The advantage of a drag pack is they can run over a preplanned line which makes hunting possible even in over-developed areas such as Leinster. I hunted probably thirty-five years ago with the Souths with the late Ned Hughes and Billy Brannigan from Ballymacarney Stud. The meet was from Myos Pub in Castlenock over open farmland and Farmleigh Estate which was owned by Lord Iveagh at the time, but now owned by the Irish State. I recall also that we had a little too much ‘jumping juice’ in Myos, so we felt no pain all day!
One of the first people at the meet was honorary secretary Tina Keane and John Hanlon, a happy man tucking into a full Irish breakfast while at the same time his eyes glued to the Scotland versus Japan match in the Rugby World Cup. Hunt chairman Kevin Mulvey was not far behind; his wife Bertha is out injured but will be back hunting shortly. I had the pleasure of joining them north of Rome a few years ago hunting with the I du Laghi Hounds which Willie Dunne had hunted.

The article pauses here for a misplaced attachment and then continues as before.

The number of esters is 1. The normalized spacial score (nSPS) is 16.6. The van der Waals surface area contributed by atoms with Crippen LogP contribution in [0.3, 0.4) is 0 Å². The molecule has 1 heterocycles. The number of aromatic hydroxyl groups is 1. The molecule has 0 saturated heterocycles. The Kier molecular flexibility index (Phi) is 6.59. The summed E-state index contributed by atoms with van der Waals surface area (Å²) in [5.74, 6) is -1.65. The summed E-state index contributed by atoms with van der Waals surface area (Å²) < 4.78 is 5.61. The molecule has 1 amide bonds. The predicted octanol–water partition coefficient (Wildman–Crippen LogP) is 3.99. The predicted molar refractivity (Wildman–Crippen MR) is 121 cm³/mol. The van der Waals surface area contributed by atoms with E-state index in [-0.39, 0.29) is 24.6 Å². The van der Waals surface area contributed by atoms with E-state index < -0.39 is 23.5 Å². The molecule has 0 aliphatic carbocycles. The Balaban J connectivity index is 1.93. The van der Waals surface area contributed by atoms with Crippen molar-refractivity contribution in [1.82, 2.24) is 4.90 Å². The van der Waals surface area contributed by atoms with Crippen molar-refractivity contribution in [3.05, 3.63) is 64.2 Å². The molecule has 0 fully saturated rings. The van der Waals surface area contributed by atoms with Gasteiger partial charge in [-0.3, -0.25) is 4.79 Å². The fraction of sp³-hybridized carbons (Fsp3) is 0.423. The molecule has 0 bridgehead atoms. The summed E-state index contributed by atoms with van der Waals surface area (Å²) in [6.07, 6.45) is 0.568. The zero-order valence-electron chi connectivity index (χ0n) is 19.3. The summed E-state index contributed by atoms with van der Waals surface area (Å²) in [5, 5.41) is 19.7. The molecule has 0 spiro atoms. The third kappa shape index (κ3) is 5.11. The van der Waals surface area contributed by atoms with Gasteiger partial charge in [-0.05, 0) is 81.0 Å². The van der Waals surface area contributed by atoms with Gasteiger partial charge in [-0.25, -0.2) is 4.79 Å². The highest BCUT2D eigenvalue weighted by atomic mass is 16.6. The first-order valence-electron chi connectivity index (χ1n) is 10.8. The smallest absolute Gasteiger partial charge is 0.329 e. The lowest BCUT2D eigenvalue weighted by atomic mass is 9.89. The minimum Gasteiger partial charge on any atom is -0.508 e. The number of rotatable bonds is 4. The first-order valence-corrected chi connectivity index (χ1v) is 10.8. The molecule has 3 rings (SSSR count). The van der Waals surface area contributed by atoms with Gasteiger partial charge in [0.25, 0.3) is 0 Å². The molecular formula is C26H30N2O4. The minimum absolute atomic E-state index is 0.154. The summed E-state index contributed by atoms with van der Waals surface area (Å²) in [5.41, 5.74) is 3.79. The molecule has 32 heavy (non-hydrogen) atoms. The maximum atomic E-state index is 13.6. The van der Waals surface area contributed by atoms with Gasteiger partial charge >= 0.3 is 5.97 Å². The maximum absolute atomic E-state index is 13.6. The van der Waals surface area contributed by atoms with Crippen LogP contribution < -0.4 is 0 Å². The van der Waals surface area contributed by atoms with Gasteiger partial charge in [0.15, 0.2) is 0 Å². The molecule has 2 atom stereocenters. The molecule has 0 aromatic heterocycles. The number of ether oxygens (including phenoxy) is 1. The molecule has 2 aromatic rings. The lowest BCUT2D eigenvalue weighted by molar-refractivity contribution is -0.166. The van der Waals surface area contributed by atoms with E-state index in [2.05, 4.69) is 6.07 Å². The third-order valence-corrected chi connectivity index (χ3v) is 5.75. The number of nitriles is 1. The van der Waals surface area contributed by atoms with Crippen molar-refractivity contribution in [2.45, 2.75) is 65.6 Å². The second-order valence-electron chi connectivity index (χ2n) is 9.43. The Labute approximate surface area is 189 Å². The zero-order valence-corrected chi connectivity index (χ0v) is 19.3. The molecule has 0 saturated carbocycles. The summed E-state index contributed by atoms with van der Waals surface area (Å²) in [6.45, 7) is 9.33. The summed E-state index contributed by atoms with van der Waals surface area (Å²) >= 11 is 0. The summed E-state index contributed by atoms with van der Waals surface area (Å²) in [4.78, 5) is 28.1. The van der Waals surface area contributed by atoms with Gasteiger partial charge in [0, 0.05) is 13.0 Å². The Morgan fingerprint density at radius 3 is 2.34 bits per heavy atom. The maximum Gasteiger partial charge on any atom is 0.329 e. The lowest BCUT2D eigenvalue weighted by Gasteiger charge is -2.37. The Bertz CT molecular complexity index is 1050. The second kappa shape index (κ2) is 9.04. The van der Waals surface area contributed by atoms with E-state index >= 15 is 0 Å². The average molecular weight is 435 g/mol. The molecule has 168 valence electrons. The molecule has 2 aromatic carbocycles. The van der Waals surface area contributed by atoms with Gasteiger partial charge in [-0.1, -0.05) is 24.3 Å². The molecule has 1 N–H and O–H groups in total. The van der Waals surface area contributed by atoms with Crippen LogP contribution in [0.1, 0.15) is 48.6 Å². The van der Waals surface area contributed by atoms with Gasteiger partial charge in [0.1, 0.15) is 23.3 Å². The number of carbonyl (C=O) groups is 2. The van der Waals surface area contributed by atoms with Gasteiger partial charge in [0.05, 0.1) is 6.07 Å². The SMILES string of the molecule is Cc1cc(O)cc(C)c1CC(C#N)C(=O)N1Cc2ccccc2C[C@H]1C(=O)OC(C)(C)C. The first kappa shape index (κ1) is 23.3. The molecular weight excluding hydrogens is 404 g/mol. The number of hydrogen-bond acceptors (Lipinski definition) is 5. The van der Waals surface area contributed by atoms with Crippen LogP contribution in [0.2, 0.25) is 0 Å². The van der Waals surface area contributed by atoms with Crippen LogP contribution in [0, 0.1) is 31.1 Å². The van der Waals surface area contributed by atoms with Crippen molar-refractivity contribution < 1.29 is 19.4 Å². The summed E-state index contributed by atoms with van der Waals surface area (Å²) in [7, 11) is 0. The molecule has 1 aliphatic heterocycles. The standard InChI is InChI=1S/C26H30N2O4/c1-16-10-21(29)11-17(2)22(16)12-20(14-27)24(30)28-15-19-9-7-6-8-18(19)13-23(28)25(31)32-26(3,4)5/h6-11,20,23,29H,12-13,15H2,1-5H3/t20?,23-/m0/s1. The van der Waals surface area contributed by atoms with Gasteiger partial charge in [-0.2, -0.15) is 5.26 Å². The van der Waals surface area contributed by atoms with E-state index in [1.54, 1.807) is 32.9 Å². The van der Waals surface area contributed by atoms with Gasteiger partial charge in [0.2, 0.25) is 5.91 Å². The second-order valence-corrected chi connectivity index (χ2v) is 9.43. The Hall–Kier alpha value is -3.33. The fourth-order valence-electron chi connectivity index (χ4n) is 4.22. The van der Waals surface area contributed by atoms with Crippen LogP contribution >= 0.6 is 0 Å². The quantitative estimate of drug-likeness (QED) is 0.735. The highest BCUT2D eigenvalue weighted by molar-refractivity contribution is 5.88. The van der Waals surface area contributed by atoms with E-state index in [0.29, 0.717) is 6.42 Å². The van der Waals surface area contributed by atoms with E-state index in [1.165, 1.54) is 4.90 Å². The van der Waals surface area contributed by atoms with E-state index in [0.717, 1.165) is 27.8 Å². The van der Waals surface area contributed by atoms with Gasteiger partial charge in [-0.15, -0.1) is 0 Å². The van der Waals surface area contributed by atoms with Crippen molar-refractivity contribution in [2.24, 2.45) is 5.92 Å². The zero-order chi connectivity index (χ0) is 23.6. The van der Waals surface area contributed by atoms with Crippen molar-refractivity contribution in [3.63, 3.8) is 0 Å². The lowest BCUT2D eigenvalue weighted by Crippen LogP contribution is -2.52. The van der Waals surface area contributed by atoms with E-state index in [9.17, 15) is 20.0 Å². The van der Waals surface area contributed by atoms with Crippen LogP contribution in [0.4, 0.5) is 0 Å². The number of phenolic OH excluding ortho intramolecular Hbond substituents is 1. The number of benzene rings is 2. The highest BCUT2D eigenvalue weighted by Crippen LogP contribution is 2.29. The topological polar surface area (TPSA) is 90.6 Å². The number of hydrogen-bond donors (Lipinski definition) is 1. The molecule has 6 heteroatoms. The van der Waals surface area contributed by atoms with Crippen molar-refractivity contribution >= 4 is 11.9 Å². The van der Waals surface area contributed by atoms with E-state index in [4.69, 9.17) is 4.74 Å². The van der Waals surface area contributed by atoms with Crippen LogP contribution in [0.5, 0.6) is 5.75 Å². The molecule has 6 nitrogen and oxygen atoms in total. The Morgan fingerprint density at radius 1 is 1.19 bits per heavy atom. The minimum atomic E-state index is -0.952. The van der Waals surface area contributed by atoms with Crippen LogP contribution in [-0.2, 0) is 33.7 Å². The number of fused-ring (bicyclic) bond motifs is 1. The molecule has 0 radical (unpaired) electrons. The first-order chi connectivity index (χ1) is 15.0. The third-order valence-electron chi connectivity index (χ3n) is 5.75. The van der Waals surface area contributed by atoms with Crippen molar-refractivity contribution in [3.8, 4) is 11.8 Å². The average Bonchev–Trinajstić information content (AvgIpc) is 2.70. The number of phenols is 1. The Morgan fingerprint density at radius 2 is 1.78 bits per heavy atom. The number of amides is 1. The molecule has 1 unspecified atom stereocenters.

Also out were Joint Masters Niall Byrne, Liam Brew, and Barry Murphy as well as former Master Aine Doyle and Brendan Osbourne. Libby Sheehy originally from the USA, who runs Springfield Guest House in Celbridge County Kildare, admitted that she was a wee bit nervous.
It was fantastic to see a rescue pony which had been found tied to a post in Dublin inner city. Leila Shannon was hunting the rescued mare, which they named Mary. After some tender loving care she is now hunting away every week, and the pony can really jump. However, she only goes well for Leila, as they have formed such a bond.